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SOURCE: FE

In mid-2019, drone warfare reached a shocking milestone when Turkish and Chinese make drones were operated by the two opposing factions in Libya’s civil war to attack each other, largely substituting for combat fighter aircraft. The recent attack on ARAMCO oil refinery in Saudi Arabia itself is another worrying example of drone-based surprises in store. This surely is the dawn of a new era in Air operations.

In light of the recent drone attack in Saudi Arabia, the Indian Air Force (IAF) has initiated necessary action to counter this new form of threat to critical installations and security of the country.

The IAF Chief RKS Bhadauria has acknowledged that “The small drones are a new threat. It is a space violation issue and to deal with this, steps have been initiated.”

Evolution of Drones in India

The drones have become versatile multi-role platforms as they can be launched for various purposes from a hill, dessert or sea. Interestingly, despite lack of an unambiguous legal framework regarding their applications, drones and Artificial Intelligence are making steady progress in Military and Civilian applications, as if following a natural evolutionary process.

Since 1990’s era, the three Services have been a huge beneficiary of the specialised long-range imported drones for ISR (Intelligence, Surveillance, and Reconnaissance) missions. Defence Research and Development Organisation (DRDO) themselves have committed large resources in making drones like Rustom, AURA (Autonomous Unmanned Research Aircraft) over a decade.

In the opinion of Milind Kulshreshtha, C4I and Drone expert, “The Unmanned Combat Aerial Vehicles (UCAVs) are the future of Indian military as they have the capability of stealthily penetrating the enemy air space with an explosive payload and missiles. UCAVs with an advanced navigation/control feature combined with high optical day/night vision sensor capabilities is a lethal weapon against enemy targets in any offensive role. These can engage Air to Surface (land/water) or Air to Air targets. With their unprecedented reconnaissance capabilities and the ability to track a target for hours, drones have become the buzz word with all militaries. Similarly, in a defensive role, a swarm of weaponised drones can create an impenetrable screen against incoming targets, like a missile. Drones have a peace-time military role as a supply ‘mule’, for example, for quick delivery of replenishment material to troops bunkered in inaccessible positions in regions like North East. Further, the Police service has inducted drones mainly for Surveillance role.”

The already achieved potency in a combat drone is transforming the way warfare is being enabled today and shall continue to do so in the future. The impact of UCAVs shall not only be seen in the conventional warfare but, even more so, in asymmetric tactical response to the asymmetric threat of armed militant networks and other non-conventional targets. Drones have a huge advantage over the alternative of using soldiers or manned systems to engage the threat emanating out of terrorist sanctuaries, since such conventional actions may lead to undesired fall outs (in terms of operating costs, political consequences etc.), Kulshreshtha, the Drone expert explains.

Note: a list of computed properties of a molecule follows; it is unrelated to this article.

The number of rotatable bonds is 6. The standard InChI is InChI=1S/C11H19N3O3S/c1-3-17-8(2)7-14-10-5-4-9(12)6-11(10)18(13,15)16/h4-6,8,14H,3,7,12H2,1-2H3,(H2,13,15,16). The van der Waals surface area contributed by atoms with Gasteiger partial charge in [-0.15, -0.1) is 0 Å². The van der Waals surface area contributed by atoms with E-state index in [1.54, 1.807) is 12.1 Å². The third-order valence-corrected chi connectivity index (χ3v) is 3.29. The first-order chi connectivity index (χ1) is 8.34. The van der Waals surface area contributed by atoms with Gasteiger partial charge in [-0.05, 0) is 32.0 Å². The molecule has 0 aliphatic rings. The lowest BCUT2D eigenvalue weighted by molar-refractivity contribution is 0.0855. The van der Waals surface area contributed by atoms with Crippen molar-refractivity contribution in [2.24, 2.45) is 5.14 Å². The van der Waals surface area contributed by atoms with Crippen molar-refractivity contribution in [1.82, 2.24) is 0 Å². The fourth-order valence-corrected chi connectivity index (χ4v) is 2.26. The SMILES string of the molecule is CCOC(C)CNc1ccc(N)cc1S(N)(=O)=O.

Fighter Aircraft vs Aerial Drones

Soon, the Artificial Intelligence (AI) within the flying drone units and its Ground Control Station (GCS) shall provide enhanced Air Warfare capabilities like Target Identification/Target Designation, Target Tracking, optimum Attack manoeuvre and autonomous combat engagements etc. Technically, with some more advancement in drone avionics supported by AI, it is a matter of few decades that UCAVs may substitute fighter jets in some areas of Air Force operations.

According to Kulshreshtha, “As such, the era of ever speedier aircraft for a dog-fight to achieve air supremacy during a skirmish is slowly losing its sheen, with the focus shifting now towards making fighter jets less radar detectable (as targets), rather than attempting to out-run or out-manoeuvre supersonic SAMs or AAMs. In modern days, satellite-based surveillance systems act as a deterrent towards launching long-range aerial attacks against an advanced country (like China), which too can boast of Space-based early warning capabilities to activate its missile defences well in time.”

Overall, the Drone technology has evolved to a point of sophistication that their active role in combat activities cannot be ignored anymore. Apart from surveillance and reconnaissance operations, drones outfitted with precision-guided munitions are the game-changer in modern Air operations. In his view, the regulatory ambiguity regarding current drone usage is simply distracting technology focus from achieving the full potential of drones. Drone technology currently how-so-ever basic in possession of non-state actors is a cause of grave alarm. “The anti-drone technology is to be evolved by drone manufacturers themselves for their growth, and they need a Governmental impetus through R&D funding, to keep India ahead now and in the future drone centred Air operations,” he adds.